1990-2006: Even High Standards

The 1990’s saw much change related to the rapidly advancing technology, reducing commodity prices, increasing production costs and the need for increasing production costs and the need for increasing management and marketing education. Muresk’s alternative entry allowed for increasing numbers of students to access tertiary education. The college embarked on a curriculum and delivery improvement program which would extend for some 8 years.  The purpose was to create delivery strategies which engaged student promoted learning.  The old 14 subject Agriculture course gradually gave way to two education and training programs – Agriculture and Trades.  Within each of these programs much more choice is available to students pursuing particular careers.  The enterprise focused programs engage students more readily as they can pursue reading, writing and maths in areas of interest. Students are linked closely to industry as increasing partnerships develop. Structured workplace learning is a major industry area in which students actively participate in industry.  Many students achieve employment through the program.

Accommodation for the girls improved in 1990 and by 1993, 11 girls were housed in accommodation behind one of the staff houses. Shannon Barraclough of Laverton became the first female dux of the college. Buttfield dormitory named after Mr Monty Buttfield was opened at the Field day of 1994.

Max Shooter was farewelled on the same evening after 34 years.  Max played a significant role in developing the colleges motor mechanic section and involved in the planning of the Manual Arts building in the 1980’s.

As in previous decades building improvements continued, a new Principals house instigated by Principal Terry McLaughlin was built east of the original principal’s house.  The building construction section has continued the tradition of improving college facilities and a raised shearing shed board was built by the students in 1994.  Other structures built include the Limousin Cattle shed in 1994 and the Building Construction workshop in 1996.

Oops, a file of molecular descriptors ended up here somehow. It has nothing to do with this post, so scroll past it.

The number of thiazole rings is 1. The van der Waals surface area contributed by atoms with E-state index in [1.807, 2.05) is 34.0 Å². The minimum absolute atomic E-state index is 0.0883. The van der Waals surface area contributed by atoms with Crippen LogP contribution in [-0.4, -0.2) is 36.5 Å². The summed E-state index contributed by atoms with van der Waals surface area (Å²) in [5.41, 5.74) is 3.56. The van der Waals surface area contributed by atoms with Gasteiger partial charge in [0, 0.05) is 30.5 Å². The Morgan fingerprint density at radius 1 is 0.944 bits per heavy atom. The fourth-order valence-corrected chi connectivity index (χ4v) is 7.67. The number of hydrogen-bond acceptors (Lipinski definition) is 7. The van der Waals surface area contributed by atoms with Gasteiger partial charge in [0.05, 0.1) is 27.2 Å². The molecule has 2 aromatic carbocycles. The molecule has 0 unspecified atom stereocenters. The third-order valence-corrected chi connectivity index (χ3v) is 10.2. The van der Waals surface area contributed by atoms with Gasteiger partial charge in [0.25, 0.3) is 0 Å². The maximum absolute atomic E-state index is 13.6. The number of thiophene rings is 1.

On the farm the Limousin stud began to receive some major awards both at local and national level which testified the excellence of the breeding programme over the previous 20 years or more.

The School Ball replaced the school socials and is now held annually in a five star hotel in Perth. Country week continues to be a major sporting and social event of the year.

The Ag Wing Carnival has become too small even for the expanding Agricultural Colleges and is more of a fun games weekend.  The ANZAC Cup keeps alive the NAC versus Cunderdin Agricultural College rivalry on the football field.  The cup was implemented in 1991 and Cunderdin won that year and Narrogin has won every year since.

The students are involved in weekend sports in sporting clubs in Narrogin, this has helped develop a sense of community, club spirit and a mature sense of sportsmanship.

Graduation Day is now a grand affair modelled on an awards night with a formal luncheon.

The college has become a Registered Training Organisation in its own right and undertakes research and trial partnerships with the Agricultural Department, CSIRO, universities and private companies.

Narrogin Agricultural College continues to grow and develop.  Students are keen to enrol in new and evolving courses.  The College is a trendsetter for cutting edge education and training and as such has a real future in the 21st century.


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